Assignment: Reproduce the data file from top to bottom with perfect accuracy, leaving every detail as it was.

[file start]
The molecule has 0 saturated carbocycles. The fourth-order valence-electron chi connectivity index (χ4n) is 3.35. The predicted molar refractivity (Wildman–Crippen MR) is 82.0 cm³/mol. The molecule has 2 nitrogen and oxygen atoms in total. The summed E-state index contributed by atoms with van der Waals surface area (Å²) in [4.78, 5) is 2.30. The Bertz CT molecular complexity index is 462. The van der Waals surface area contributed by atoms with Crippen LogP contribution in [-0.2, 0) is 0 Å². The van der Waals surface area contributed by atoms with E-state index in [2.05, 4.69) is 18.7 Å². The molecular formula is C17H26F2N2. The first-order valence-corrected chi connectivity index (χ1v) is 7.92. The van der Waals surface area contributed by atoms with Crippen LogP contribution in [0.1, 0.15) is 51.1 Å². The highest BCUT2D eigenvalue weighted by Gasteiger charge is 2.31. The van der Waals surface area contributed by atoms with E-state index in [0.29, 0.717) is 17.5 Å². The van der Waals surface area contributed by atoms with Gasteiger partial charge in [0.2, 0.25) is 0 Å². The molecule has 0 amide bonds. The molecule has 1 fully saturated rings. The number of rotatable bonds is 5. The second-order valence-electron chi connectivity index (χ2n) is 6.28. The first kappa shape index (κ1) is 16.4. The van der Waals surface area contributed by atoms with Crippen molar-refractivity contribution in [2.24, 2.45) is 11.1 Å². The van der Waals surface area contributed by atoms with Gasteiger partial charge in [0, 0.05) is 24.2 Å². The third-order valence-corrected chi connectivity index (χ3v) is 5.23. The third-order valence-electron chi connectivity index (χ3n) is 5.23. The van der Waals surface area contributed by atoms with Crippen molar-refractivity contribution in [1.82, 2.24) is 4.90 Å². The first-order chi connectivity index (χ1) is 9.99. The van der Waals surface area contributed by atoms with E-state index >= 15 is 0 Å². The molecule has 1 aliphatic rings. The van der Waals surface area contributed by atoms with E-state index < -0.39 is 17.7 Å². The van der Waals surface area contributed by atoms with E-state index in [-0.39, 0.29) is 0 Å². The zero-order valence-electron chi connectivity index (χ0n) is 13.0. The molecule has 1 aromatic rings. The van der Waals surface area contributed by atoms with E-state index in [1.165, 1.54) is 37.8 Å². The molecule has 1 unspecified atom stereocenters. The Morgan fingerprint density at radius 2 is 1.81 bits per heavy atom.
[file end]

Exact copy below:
The molecule has 0 saturated carbocycles. The fourth-order valence-electron chi connectivity index (χ4n) is 3.35. The predicted molar refractivity (Wildman–Crippen MR) is 82.0 cm³/mol. The molecule has 2 nitrogen and oxygen atoms in total. The summed E-state index contributed by atoms with van der Waals surface area (Å²) in [4.78, 5) is 2.30. The Bertz CT molecular complexity index is 462. The van der Waals surface area contributed by atoms with Crippen LogP contribution in [-0.2, 0) is 0 Å². The van der Waals surface area contributed by atoms with E-state index in [2.05, 4.69) is 18.7 Å². The molecular formula is C17H26F2N2. The first-order valence-corrected chi connectivity index (χ1v) is 7.92. The van der Waals surface area contributed by atoms with Crippen LogP contribution in [0.1, 0.15) is 51.1 Å². The highest BCUT2D eigenvalue weighted by Gasteiger charge is 2.31. The van der Waals surface area contributed by atoms with E-state index in [0.29, 0.717) is 17.5 Å². The van der Waals surface area contributed by atoms with Gasteiger partial charge in [0.2, 0.25) is 0 Å². The molecule has 0 amide bonds. The molecule has 1 fully saturated rings. The number of rotatable bonds is 5. The second-order valence-electron chi connectivity index (χ2n) is 6.28. The first kappa shape index (κ1) is 16.4. The van der Waals surface area contributed by atoms with Crippen molar-refractivity contribution in [2.24, 2.45) is 11.1 Å². The van der Waals surface area contributed by atoms with Gasteiger partial charge in [0, 0.05) is 24.2 Å². The third-order valence-corrected chi connectivity index (χ3v) is 5.23. The third-order valence-electron chi connectivity index (χ3n) is 5.23. The van der Waals surface area contributed by atoms with Crippen molar-refractivity contribution in [1.82, 2.24) is 4.90 Å². The first-order chi connectivity index (χ1) is 9.99. The van der Waals surface area contributed by atoms with E-state index >= 15 is 0 Å². The molecule has 1 aliphatic rings. The van der Waals surface area contributed by atoms with E-state index < -0.39 is 17.7 Å². The van der Waals surface area contributed by atoms with E-state index in [-0.39, 0.29) is 0 Å². The zero-order valence-electron chi connectivity index (χ0n) is 13.0. The molecule has 1 aromatic rings. The van der Waals surface area contributed by atoms with E-state index in [1.165, 1.54) is 37.8 Å². The molecule has 1 unspecified atom stereocenters. The Morgan fingerprint density at radius 2 is 1.81 bits per heavy atom.